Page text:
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    This essay examines the film/video frame variously as a technical, aesthetic, perceptual and ideological object/function via an analysis of some relevant examples of artists' film and video. Several technical functions in film and video are either overlooked or taken for granted. One of the most important of these is the frame, especially in the cinema context where it functions as an image container, a subsistent, invisible barrier or cut-off between the screen space and its surrounding darkness. Several filmmakers have tested the givenness of the framing edges - it’s called the frame but it’s really a mask - either by incorporating them into the work or by making them disappear. The strategy of incorporation, in the form of frames within frames, can generate a partial mise en abyme (Droste Effect), or gesture towards it. In William Raban’s 2’ 45”, for example, there is a pattern of frames and forms within forms, but at the same time there are variations within each framing. These variations distinguish the work from the exact replications of the Droste Effect, where a fractal-like, exact mise en abyme generates a sense of vertigo, of an endless dead-endedness, because it precludes any possibility of deviation and hence uncertainty, on which films depend for their interest. The frame is crucial to the stability that images require and the proliferation of mobile and other platforms in the internet age has done nothing to disperse it, on the contrary, so it is perhaps surprising that only a small number of filmmakers have sought to question and dissolve it. The dissolution of the frame threatens the dissolution of the image: in the works considered in this essay, forms of cinematic framing and hence of off-screen space are challenged on their own terms. The frame ceases to be a window, with the illusionistic implications of that, and its dissolution leads to it becoming more akin to the frame of a material medium like painting, where it is determined by the artist in response to the formal requirement of the picture. For although digital video technology allows aspect ratios to be freely created, the edges still function in the same way as an analogue film frame

    The conceptualization of enablers and constraints of in-store buying as part of the affordances flow funnel process through scan and go apps

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    This study explores the affordances of “scan and go” apps and their influence on the flow experience of retail customers to provide a unique insight into user–technology interaction. Through a constructivist ethnographic approach, the research examines how users' socially constructed perceptions and interpretations shape these interactions, and it emphasizes the role of the material and social environment. The research innovatively conceptualizes affordances as a flow process; it introduces an affordances flow funnel that encompasses three distinct stages: perceived affordances, actualized affordances, and affordance dichotomy. By following this process, the study improves understanding of user emotions and behaviors that range from apathy to excitement, from gratification to provocation, and from abandonment to absorption. Findings underline the importance of equipping users with support to navigate technological and environmental constraints, thereby ensuring successful affordance actualization. The research contributes to the literature by revealing a new affordance type, namely affordance dichotomy, and offers valuable insights for marketers and developers to enhance user experiences and absorption behavior. Recognizing its focus on scan and go apps within supermarket contexts, the study invites future research to extend this understanding to different contexts and technologies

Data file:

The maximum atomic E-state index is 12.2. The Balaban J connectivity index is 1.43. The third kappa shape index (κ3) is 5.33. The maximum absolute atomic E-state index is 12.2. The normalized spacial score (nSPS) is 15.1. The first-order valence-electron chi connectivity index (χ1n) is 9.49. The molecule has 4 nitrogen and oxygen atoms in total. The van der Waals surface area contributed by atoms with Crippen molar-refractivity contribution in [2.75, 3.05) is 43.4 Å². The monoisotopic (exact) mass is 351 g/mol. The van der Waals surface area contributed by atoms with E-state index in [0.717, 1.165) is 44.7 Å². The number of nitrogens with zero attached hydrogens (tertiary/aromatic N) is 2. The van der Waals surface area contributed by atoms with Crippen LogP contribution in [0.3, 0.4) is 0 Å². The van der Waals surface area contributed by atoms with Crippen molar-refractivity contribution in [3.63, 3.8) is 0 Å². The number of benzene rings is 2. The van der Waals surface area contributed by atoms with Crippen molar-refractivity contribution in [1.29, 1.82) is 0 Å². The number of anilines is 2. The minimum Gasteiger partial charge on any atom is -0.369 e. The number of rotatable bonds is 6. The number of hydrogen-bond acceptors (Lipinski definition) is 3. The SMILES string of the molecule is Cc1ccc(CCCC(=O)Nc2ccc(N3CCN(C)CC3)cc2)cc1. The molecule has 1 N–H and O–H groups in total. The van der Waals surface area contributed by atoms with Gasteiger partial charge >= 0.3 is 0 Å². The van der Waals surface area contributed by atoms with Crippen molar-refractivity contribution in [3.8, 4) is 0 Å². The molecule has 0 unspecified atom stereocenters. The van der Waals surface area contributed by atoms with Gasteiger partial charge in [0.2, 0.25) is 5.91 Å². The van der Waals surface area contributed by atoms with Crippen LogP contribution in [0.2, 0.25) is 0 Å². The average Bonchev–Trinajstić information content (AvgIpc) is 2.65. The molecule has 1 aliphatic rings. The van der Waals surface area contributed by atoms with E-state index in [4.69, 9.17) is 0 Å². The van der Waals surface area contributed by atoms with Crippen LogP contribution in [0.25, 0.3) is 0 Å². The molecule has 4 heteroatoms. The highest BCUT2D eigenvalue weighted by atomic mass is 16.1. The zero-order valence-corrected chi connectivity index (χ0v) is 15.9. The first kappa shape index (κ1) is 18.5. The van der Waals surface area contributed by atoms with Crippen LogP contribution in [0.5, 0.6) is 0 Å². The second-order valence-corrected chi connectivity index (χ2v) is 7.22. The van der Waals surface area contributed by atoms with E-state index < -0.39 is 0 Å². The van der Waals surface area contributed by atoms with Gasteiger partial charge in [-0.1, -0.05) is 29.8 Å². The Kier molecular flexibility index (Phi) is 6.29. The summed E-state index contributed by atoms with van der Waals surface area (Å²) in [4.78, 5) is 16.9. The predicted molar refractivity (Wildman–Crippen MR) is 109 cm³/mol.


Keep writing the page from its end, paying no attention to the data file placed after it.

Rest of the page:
Digital labour is 'emotional labour'

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    This chapter considers the 'emotional labour' involved in digital work and reflects on the emotionality inherent within everyday digital practices and behaviours in museums and heritage organisations. It argues that only by better articulating the affective dimensions of working with technology can we build a more nuanced understanding of the future of work in such environments. ‘Emotional Labour’ has been an object of sociological study in the workplace since the 1980s, but rarely has it been considered in the context of museum digital work. Since the Covid-19 pandemic, however, the frequently hidden ‘emotional labour’ involved in museum work has become difficult to ignore, with those advocating for digital innovation being some of the most affected. First, drawing on Arlie Russell Hochschild’s seminal study, The Managed Heart (1983), the author will consider applications to date of ‘emotional labour’ in the study of cultural and knowledge work, and how it might be usefully theorised for our contemporary moment in museum technology. Second, sharing the author’s fieldwork, observational analysis, and institution-based action research in this area, the chapter will propose that a greater and more formal acknowledgement of ‘emotional labour’ in museum technology can revolutionise museum work more generally – an acknowledgement overtly feminist in its approach. It concludes by suggesting that, through a more robust valuation of the emotional labour inherent within digital work, we can build fairer, more equitable working practices across all aspects of the museum workplace